Credit Reference Bureaus have appealed to both business people and individuals to come forward and check status of their credit information.
Speaking during a public awareness forum in Thika town, Metropol CRB Credit Manager Newton Karaba noted that not all Kenyans are conversant with how the CRB reporting system works, while discussion on what is described as ‘blacklisting’ has always been marred by misinformation.
“Being negatively listed on a credit reference bureau can be upsetting for most people. Most Kenyans especially the youth have expressed major concern at the slightest mention of the name CRB and it has long been assumed that those who have been negatively listed will be unable to obtain credit going into the future, which is false.
That’s why we have chosen to come out here and educate the masses on the importance of often checking their CRB listing, with a view to demystify the misinformation circulating about CRB’s,” he said.
CRB’s companies are charged with the responsibility of collecting credit information on borrowers, either businesses or individuals. Lenders submit details of borrowers to CRB’s in order to enable other lenders to access the borrowing history of a specific borrower to help determine their credit worthiness.
A CRB listing is very different from a negative listing, which basically refers to a situation, where a borrower has been reported for having a history of defaulting or failing to meet their credit obligations
“If your loan is negatively listed on CRB that would mean that it has been consistently classified as non-performing for an extended period of time, where the borrower did not attempt to make any partial payments, while the loan was still active.
“Consequently, it is unwise for borrowers to allow themselves to be negatively listed keeping in mind that the CRB shares their information with other lenders. Chances are that even when they clear the defaulted loans, next time they borrow, it may result in the defaulters being subjected to a stricter lending terms or being denied the loan all together,” said Karaba.
The Metropol credit manager said the ongoing campaign was an awareness initiative to sensitise not only borrowers but all people on the importance of regular checking of their CRB listings as it gives a borrower an idea of what creditors see, when they apply for credit and it also helps individuals identify and remove potentially damaging personal and financial data caused by identity theft, errors or out of date entries.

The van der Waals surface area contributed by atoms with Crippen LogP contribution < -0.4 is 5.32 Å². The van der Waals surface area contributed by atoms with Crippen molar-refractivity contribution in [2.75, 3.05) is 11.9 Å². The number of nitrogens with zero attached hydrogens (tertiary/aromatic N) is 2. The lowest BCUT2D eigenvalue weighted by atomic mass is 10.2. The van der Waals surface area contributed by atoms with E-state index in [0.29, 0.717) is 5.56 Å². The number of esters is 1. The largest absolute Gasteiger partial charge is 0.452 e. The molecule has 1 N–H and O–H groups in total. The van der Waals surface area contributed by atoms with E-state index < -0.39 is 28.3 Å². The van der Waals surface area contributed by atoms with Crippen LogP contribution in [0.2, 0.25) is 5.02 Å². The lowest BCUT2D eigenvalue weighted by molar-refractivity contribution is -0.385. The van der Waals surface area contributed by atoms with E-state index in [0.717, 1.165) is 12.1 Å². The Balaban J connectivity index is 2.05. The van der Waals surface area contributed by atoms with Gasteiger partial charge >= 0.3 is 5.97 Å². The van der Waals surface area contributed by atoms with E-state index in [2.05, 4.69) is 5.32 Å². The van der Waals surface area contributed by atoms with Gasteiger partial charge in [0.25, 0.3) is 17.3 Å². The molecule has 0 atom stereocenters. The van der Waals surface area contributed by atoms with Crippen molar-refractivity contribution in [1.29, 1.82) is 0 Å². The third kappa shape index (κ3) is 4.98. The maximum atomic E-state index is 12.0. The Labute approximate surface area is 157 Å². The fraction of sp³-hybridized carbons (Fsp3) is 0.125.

A resident of Ngoingwa in Thika, Veronica Chege said she was happy to have finally understood what blacklisting actually means, while encouraging other residents to come out and check their listing status.
“Infact, I have now discovered I owe a certain lending institution money that I forgot to pay and since I don’t want to negatively affect my credit score, I have been instructed on how to clear the debt and ultimately clear my name from the CRB, which I intend to do as soon as possible,” she said.
Meanwhile, CRBs are regulated by the Central Bank of Kenya (CBK), which has the statutory power to issue on institutions that can submit credit reports.
According to Metropol CRB, a total of 19 million Kenyans have been listed in the Credit Reference Bureau database, which is about 66 percent of the adult population in Kenya.
The Credit Reference Bureau (CRB) reporting system has been the subject of a national conversation over the past one year, after President William Ruto’s administration announced plans to reform the CRB system to unlock access to credit for a larger group of Kenyans, as part of the Bottom-Up Economic Transformational Agenda (BETA).
Via Kenya News Agency